Volunteer Fire Chief Draws National Honors

The Gazette – Jim Seavey doesn’t practice what he preaches, but that may just be why he was recently named Volunteer Fire Chief of the Year by Fire Chief Magazine.

The chief of the Cabin John Park Volunteer Fire Department makes a point to sit down with all new volunteers in a session he calls “Getting Real with the Fire Chief.” He tells them that volunteering with the fire department should be a fourth priority — following family, work or school, and, if they practice it, religion.

While this is what he tells the volunteers — some of them as young as 16, the minimum age to sign up — it’s a far cry from his own practice. He likens the time constraints of being a volunteer fire chief in an urban environment to that of someone in political office. And when coupled with his work as a career firefighter in Washington, D.C. and his 30-mile commute from his home in Frederick County, the time away from his wife and son has taken its toll, he said.

“When you add up those hours, there’s barely enough time to sleep,” Seavey said.

Nonetheless, friends and colleagues say it’s his deep-rooted commitment to volunteerism that’s acted as a guiding force for the Cabin John Park Volunteer Fire Department, which serves the Bethesda and Potomac communities. The department encompasses about 75 active volunteer firefighters with an additional 50 career firefighters assigned to it by Montgomery County, he said. Cabin John Park is well-known for its swift-water rescue teams, which came in handy last Dec. 23 when a 66-inch water main burst and stranded motorists in their cars just down River Road.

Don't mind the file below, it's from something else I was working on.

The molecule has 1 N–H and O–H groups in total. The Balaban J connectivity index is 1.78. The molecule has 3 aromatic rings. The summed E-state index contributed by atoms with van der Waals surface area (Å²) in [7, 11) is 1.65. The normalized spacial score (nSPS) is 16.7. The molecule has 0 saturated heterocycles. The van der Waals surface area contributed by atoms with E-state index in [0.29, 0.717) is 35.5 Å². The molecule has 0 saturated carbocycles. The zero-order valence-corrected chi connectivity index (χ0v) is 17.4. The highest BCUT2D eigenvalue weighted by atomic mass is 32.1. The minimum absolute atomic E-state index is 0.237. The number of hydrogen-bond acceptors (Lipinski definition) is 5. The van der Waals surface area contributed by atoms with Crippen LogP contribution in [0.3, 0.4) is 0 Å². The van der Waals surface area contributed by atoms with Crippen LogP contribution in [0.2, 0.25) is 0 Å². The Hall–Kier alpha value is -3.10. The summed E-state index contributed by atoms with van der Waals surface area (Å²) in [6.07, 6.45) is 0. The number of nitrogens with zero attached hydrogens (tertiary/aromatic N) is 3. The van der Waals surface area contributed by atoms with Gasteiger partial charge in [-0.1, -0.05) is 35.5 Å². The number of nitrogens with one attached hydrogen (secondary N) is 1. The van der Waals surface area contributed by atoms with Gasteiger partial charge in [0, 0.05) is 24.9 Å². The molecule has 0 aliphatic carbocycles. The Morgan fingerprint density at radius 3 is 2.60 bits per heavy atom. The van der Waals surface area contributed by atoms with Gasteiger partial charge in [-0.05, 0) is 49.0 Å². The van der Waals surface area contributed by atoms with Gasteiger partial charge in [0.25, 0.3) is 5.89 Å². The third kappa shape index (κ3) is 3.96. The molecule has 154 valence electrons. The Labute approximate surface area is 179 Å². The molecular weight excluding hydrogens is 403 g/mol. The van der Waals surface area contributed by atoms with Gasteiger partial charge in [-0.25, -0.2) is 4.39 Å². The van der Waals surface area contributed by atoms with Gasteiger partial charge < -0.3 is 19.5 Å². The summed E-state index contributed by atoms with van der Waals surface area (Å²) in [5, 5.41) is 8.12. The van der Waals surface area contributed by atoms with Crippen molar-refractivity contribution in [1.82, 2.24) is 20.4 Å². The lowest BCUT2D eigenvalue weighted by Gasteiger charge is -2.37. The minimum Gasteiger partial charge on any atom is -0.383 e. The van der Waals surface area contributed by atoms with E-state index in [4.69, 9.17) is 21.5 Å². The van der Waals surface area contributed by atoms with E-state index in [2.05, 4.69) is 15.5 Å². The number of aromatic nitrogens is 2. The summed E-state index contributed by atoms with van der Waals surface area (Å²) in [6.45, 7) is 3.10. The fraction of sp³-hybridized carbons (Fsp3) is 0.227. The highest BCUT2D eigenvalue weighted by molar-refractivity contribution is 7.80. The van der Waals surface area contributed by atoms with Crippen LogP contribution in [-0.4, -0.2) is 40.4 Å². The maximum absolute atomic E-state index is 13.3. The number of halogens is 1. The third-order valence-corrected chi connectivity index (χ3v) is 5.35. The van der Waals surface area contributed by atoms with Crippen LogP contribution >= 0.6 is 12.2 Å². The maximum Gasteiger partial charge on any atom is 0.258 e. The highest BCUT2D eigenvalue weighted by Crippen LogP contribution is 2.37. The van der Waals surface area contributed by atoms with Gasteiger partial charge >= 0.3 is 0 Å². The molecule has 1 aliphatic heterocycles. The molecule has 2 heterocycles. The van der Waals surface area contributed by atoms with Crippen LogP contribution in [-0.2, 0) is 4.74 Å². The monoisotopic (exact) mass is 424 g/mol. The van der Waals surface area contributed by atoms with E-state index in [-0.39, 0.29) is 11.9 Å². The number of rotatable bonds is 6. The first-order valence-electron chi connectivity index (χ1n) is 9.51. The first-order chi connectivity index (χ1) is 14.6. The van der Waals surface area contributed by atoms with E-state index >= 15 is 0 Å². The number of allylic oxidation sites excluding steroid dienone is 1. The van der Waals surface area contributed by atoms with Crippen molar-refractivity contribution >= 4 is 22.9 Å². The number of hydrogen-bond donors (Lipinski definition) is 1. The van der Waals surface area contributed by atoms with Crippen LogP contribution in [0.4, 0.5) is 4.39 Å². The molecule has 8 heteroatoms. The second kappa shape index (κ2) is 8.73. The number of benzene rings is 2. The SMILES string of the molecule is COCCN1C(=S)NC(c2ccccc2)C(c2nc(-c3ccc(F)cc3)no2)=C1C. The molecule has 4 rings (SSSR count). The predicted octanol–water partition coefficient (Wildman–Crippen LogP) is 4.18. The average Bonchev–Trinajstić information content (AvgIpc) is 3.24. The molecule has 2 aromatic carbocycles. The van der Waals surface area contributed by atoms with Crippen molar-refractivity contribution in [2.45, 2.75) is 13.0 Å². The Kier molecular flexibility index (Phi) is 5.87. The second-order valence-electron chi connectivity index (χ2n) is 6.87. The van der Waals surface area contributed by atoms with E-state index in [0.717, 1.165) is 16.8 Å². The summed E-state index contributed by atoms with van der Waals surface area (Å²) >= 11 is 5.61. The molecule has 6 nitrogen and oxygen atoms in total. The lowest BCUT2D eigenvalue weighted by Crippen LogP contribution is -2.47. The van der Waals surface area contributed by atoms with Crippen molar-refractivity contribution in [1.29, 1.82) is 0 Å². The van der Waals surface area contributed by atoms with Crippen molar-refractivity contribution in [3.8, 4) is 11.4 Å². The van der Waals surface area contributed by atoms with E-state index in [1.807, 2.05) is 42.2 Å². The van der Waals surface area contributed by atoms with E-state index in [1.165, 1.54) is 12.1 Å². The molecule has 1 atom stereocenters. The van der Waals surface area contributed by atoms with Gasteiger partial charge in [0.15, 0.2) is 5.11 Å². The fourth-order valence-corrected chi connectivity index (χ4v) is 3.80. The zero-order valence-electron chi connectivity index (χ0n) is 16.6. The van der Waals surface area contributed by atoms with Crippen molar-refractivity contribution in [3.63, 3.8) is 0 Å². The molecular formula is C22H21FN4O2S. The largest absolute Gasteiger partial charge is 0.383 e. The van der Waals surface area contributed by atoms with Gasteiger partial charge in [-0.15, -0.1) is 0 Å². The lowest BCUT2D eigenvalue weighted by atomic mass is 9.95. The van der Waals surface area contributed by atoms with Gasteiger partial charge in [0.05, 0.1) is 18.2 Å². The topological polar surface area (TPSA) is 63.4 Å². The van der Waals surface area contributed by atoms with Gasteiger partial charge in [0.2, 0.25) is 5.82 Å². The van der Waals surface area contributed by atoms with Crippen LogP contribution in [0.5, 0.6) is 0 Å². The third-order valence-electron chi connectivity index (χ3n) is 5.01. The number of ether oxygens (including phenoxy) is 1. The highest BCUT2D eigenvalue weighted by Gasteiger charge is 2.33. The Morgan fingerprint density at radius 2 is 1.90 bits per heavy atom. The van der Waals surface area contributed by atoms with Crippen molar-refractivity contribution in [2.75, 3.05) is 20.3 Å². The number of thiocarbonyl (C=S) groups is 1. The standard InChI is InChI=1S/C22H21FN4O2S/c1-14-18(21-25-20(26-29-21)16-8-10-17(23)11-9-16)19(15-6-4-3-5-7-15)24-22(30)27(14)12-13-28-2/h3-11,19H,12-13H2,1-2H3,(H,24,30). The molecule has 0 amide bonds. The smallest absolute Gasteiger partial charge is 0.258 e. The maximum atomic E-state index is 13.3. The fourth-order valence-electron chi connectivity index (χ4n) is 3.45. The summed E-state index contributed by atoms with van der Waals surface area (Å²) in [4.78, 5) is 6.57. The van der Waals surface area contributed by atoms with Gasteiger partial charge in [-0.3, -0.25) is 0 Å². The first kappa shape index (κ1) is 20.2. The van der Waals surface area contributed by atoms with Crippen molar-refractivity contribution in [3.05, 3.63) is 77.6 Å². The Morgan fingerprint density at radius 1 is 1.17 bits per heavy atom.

“He strongly believes in volunteerism and how important a role that that is in our community,” said Mike Harding, a fire department board member. “Not, of course, to take anything at all from career firefighters, but there is definitely a place and probably always will be a place for volunteers in the fire service, especially here in Montgomery County.”

Since he was a young boy, Seavey said he was fascinated with the fire service — he first recalls announcing to his nursery school teacher that he would be a firefighter at a visit to a firehouse in Washington’s Tenleytown neighborhood. “I saw that firemen come down the pole, and I was just awestruck,” he said.

Growing up in Glen Echo and attending Walt Whitman High School, Seavey was determined to become a firefighter. At the time, however, it was a difficult task for those with no family in the service, he said. Nonetheless, at age 16, he was accepted to the Glen Echo Volunteer Fire Department.

As a teenager, he said, “I wasn’t a full-fledged juvenile delinquent, but I was in the partying crowd.” As a fire volunteer, he said, it took all of one day for him to straighten up.

In 1979, he began work as a part-time firefighter at Cabin John Station 30 on Falls Road — his salary was $2.10 an hour. He rose through the ranks and by 1991, he was elected fire chief. In 1986, he was hired by the District of Columbia Fire Department, where he is now a lieutenant at Engine 17.

Seavey was recently honored for leading the Cabin John Park Volunteer Fire Department through times of crisis — including the River Road water main break and the Sept. 11 terrorist attacks on the Pentagon. He’s also fostered a relationship with a fire department outside Hamburg, Germany that’s allowed for exchanges between fire services in the two countries.

But Seavey also hopes to inspire the next generation of firefighters. He’s a staunch advocate for the fire service as an opportunity for youth who are more inclined to vocational, hands-on careers. “They need to have opportunities as well, or else they become lost,” Seavey said.

His own son, Jimmy Jr., has followed in Seavey’s footsteps as a volunteer firefighter and was also recently hired as a Washington firefighter. And Seavey often acts as a father figure to the young, eager volunteers at Cabin John.

“He’s kind of like a mentor to me,” said Teddy Tamulevich, an 18-year-old Cabin John volunteer from Bethesda. Tamulevich, who lives near the station, said he grew up seeing the fire trucks drive past. “It’s something I’ve always wanted to do my entire life,” he said.

Seavey says he sees a bit of himself in volunteers like Tamulevich. The excitement about the fire service he experienced as a child, he said, hasn’t yet waned. “Every day I get up and I want to run to the fire house like it’s my first day,” he said. “It’s still every bit as vivid and exciting as it’s always been.”

As posted in the Gazette: